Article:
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We recently had a client referred to us as they had tried searching for a mortgage elsewhere but had found it increasingly difficult to find one that suited their circumstances. The couple are foster carers and found many other lenders don’t take into account all of their foster income to allow them to borrow what they needed. 

Top tips to get yourself mortgage ready

 

Get yourself mortgage ready…

It may help to know that being mortgage ready before you either sell your current home or (if you’re a first-time buyer) viewing properties, will get you ahead of the game.

It may seem like a stressful process with all the admin that comes with applying for a mortgage and getting it accepted but we can help make the process easier

Here’s a few tips to boost your mortgage chances and get you mortgage ready:

Our latest Viewpoint newsletter can be downloaded here [pdf]

 

As most parts of the UK enjoyed glorious weather for the long Easter weekend, the European Union leaders granted the UK a six-month extension to Brexit. The new deadline is 31 October although Theresa May, who wanted a shorter delay, said the UK would still aim to leave the EU as soon as possible. The UK must now hold European elections in May, or leave on 1 June without a deal.

Writing a policy into Trust could be perceived as something that only the wealthy require but the reality is all life insurance policies should be written into trust.

Protection should be considered as the foundation of all financial planning. After all, if things go awry and you suddently find yourself in dire straits, who or what can you rely on to keep you and your family afloat? 

Did you know? The average value of contents in a three bedroom family home is estimated at £55,000.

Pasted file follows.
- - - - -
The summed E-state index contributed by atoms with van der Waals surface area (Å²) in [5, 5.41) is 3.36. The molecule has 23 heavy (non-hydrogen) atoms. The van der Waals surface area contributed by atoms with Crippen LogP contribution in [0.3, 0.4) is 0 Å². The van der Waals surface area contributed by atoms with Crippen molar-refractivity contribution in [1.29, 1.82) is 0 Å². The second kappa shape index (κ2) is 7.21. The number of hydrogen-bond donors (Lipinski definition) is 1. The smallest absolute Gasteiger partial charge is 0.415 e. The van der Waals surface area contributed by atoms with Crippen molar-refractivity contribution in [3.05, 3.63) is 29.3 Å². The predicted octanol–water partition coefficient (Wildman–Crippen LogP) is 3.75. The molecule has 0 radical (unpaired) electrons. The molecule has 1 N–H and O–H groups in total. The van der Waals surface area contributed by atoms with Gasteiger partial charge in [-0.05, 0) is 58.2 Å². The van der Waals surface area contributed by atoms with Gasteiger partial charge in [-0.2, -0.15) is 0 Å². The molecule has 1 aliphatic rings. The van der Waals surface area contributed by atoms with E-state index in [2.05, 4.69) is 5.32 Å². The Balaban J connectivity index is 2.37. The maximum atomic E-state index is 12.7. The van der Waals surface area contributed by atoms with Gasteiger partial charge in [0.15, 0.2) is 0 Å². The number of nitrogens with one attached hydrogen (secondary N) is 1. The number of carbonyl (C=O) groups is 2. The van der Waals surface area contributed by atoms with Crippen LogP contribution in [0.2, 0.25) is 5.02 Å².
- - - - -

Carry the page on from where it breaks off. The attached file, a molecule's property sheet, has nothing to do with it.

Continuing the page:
Moving home key

Research by Censuswide for Nationwide shows it’s not just first-time buyers who struggle to fund their property purchase. So-called ‘second steppers’ are finding it hard to move up the housing ladder, having to make compromises or sacrifices in order to afford their next home.

According to the study of more than 1,000 adults living in their first home, the average cost of the second property is £370,539, so perhaps it is unsurprising that many of those surveyed said they would need financial help to make the move - especially if they had outgrown their current home and need more space. Another obstacle is finding a place in the right location - 16% of respondents said they were stuck in an area they didn’t like because of housing affordability.


Cutting back

When asked what sacrifices these second-time buyers would be happy to make to afford their dream move, over half said they would stop going out and one third said they would forgo holidays or weekends away to save the money. Incredibly, one in seven even suggested they would be willing to give up their spouse in return for a move up the property ladder!


Making compromises

If cutting out trips and treats (and giving up your spouse) isn’t enough to create the spare cash needed for the move, compromises might have to be made in terms of the type of property people want. Not everyone questioned was willing to compromise though; one in five said they weren’t prepared to change any of the criteria they were looking for. By contrast, the conservatory, garage, driveway and ideal school were the four areas that most would compromise on if it came to it. 

Staying put 

It’s clear that strong house price growth and the high cost of moving has led many to adopt the ‘improve, not move’ mantra. In fact, eight out of ten of those surveyed said they would stay in their home if they could improve it.